The Greta Thunberg Effect Is Galvanizing Young Readers Around The World To Fight The Climate Crisis

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At the age of 16, Greta Thunberg has already accomplished what many only dream of their entire lives. She’s drawn attention to the ever-worsening climate crisis, galvanized youth around solving that problem, and struck fear and urgency in the hearts of world leaders who have for so long let it slide.

Greta is becoming a household name and given rise to what literati are calling “the Greta Thunberg effect,” a growing demand for youth-oriented books that explain the importance of conservation and environmental stewardship.

If our children are the world leaders of tomorrow, this generation will be prepared to defend our planet’s more critical ecosystems when they take charge.

Source: Wikimedia Commons
Greta Thunberg.


According to the Guardian and data from Nielsen Book Research, there are twice as many children’s books confronting the climate crisis and global warming than there were just one year ago. Likewise, those books are flying off the shelves twice as fast.

Source: Wikimedia Commons
In August 2018, outside the Swedish parliament building, Greta Thunberg started a school strike for the climate.


Among the most popular titles:

  • A Wild Child’s Guide to Endangered Animals highlights the plight of 43 endangered species from around the world, including rare and well-known animals living in freshwater, oceans, forests, mountains, tundras, deserts, grasslands, and wetlands.
  • Where the River Runs Gold approaches the climate crisis from the point of view of two children on a brave and thought-provoking journey.
  • Kids Fight Plastic presents “50 missions to help save the oceans,” turning the reader into a #2minutesuperhero.
  • Earth Heroes offers twenty inspirational stories celebrating the pioneering work of a selection of Earth Heroes from all around the globe, from Greta Thunberg and David Attenborough to Yin Yuzhen and Isatou Ceesay.
  • A Planet Full of Plastic explains where plastic comes from, why it doesn’t biodegrade, and why that’s dangerous for animals and humans alike.
  • Evie and the Animals tells the story of 11-year-old Evie, who has a hidden talent that can let her hear the thoughts of an elephant, and make friends with a dog and a sparrow. Her dad says this talent is very dangerous, but will that stop her from using it to save the planet?
  • There’s a Rang-Tan in my Bedroom, once a moving animated video by Greenpeace about habitat destruction and extinction, now a book.

“I absolutely would say there has been a Greta Thunberg effect,” says Rachel Kellehar, head of nonfiction for Nosy Crow, the publisher of Earth Heroes, which features Thunberg on the cover. “She has galvanized the appetite of young people for change, and that has galvanized our appetite, as publishers, for stories that empower our readers to make those changes.”

Source: Wikimedia Commons
“Skolstrejk för klimatet,” means, “school strike for climate” in Swedish.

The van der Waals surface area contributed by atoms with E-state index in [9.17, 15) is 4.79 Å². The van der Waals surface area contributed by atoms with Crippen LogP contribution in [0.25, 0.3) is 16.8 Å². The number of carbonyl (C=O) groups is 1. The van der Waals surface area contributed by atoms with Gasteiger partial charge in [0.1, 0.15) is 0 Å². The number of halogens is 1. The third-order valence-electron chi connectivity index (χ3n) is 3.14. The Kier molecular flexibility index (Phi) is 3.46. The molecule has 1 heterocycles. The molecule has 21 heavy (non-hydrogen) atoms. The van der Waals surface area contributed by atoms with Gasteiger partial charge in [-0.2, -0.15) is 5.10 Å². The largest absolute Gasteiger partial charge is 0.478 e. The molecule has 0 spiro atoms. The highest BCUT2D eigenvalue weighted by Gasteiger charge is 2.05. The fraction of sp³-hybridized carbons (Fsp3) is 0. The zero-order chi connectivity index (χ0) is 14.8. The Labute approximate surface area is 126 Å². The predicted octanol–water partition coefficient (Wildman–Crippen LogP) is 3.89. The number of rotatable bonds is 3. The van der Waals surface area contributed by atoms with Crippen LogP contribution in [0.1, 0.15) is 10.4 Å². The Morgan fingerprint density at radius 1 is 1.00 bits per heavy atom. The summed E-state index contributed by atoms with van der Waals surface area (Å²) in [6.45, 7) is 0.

While the Greta Thunberg effect shows no sign of slowing any time soon, Greta herself has been nominated for a Nobel Peace Prize. The winner of the prize will be announced in November.

“We feel it’s important to get that message out as soon as possible, and that is partly driven by the Greta effect,” Kellehar says. “Whether or not she wins the Nobel peace prize, October will be a key moment to reach out and say Greta’s doing this amazing thing, but also lots of other people you’ve never heard of all around the world are doing amazing things. From young girls in Indonesia who have got plastic bags banned, to an engineer in India who is creating artificial glaciers, this is a book about people who are finding different ways to confront climate change head on, wherever it is affecting them.”

Source: flickr/European Parliament
Greta Thunberg at the EU Parliament.


Typically seen as a calm and collected Swedish teenager, Greta has become the face of a global youth-oriented movement larger and more active than any other in recent history. As the face of this movement, she is not without her detractors. She speaks truth to power, and not all those in power appreciate what she has to say.

“I am doing this because you adults are shitting on my future,” read the pamphlets a 15-year-old Greta distributed while skipping school to sit in front of the Riksdag in Stockholm.

It’s no wonder that adults soon started to pay attention. Children did, too, many who followed Greta’s call for an international school walk-out to raise awareness of climate issues.

Source: flickr/European Parliament
Greta Thunberg spoke in front of the EU Parliament in 2019.

With the help of social media, and a community of supporters, Greta’s words have only amplified since then.

“Time is much shorter than we think,” she posted to Instagram during one of the walk-outs. “Failure means disaster. The grown-ups have failed us. And since most of them, including the press and the politicians, keep ignoring the situation, we must take action into our own hands. Starting today. Everyone is welcome. Everyone is needed.”

Her words are spreading far and wide, and the Greta Thunberg effect is taking hold. The only question is, what will it prompt next?

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Matthew Russell is a West Michigan native and with a background in journalism, data analysis, cartography and design thinking. He likes to learn new things and solve old problems whenever possible, and enjoys bicycling, going to the dog park, spending time with his daughter, and coffee.
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